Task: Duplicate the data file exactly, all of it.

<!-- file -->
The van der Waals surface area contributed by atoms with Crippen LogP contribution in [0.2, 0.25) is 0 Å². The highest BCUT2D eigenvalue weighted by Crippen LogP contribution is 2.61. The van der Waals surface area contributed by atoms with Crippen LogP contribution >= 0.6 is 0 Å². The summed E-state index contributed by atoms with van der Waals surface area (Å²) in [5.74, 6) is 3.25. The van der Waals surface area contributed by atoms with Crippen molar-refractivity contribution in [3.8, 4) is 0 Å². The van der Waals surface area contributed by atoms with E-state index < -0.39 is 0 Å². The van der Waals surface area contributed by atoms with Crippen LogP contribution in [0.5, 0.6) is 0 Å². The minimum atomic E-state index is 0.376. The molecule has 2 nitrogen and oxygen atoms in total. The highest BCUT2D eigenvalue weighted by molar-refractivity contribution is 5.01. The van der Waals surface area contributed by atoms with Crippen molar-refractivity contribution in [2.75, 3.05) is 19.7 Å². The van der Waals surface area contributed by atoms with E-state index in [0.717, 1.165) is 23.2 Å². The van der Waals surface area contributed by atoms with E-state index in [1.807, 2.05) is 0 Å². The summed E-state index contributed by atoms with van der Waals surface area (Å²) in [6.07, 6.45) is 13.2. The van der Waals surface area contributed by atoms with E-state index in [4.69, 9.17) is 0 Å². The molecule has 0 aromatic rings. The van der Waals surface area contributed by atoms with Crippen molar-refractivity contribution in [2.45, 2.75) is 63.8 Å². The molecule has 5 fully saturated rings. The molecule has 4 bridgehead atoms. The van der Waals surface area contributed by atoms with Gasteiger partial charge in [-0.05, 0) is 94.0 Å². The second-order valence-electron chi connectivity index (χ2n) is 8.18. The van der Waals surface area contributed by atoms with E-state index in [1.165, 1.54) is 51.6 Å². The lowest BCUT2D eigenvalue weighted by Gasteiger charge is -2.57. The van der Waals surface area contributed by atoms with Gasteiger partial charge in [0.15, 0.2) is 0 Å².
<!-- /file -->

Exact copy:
The van der Waals surface area contributed by atoms with Crippen LogP contribution in [0.2, 0.25) is 0 Å². The highest BCUT2D eigenvalue weighted by Crippen LogP contribution is 2.61. The van der Waals surface area contributed by atoms with Crippen LogP contribution >= 0.6 is 0 Å². The summed E-state index contributed by atoms with van der Waals surface area (Å²) in [5.74, 6) is 3.25. The van der Waals surface area contributed by atoms with Crippen molar-refractivity contribution in [3.8, 4) is 0 Å². The van der Waals surface area contributed by atoms with E-state index < -0.39 is 0 Å². The van der Waals surface area contributed by atoms with Crippen LogP contribution in [0.5, 0.6) is 0 Å². The minimum atomic E-state index is 0.376. The molecule has 2 nitrogen and oxygen atoms in total. The highest BCUT2D eigenvalue weighted by molar-refractivity contribution is 5.01. The van der Waals surface area contributed by atoms with Crippen molar-refractivity contribution in [2.75, 3.05) is 19.7 Å². The van der Waals surface area contributed by atoms with E-state index in [0.717, 1.165) is 23.2 Å². The van der Waals surface area contributed by atoms with E-state index in [1.807, 2.05) is 0 Å². The summed E-state index contributed by atoms with van der Waals surface area (Å²) in [6.07, 6.45) is 13.2. The van der Waals surface area contributed by atoms with E-state index in [4.69, 9.17) is 0 Å². The molecule has 0 aromatic rings. The van der Waals surface area contributed by atoms with Crippen molar-refractivity contribution in [2.45, 2.75) is 63.8 Å². The molecule has 5 fully saturated rings. The molecule has 4 bridgehead atoms. The van der Waals surface area contributed by atoms with Gasteiger partial charge in [-0.05, 0) is 94.0 Å². The second-order valence-electron chi connectivity index (χ2n) is 8.18. The van der Waals surface area contributed by atoms with E-state index in [1.165, 1.54) is 51.6 Å². The lowest BCUT2D eigenvalue weighted by Gasteiger charge is -2.57. The van der Waals surface area contributed by atoms with Gasteiger partial charge in [0.15, 0.2) is 0 Å².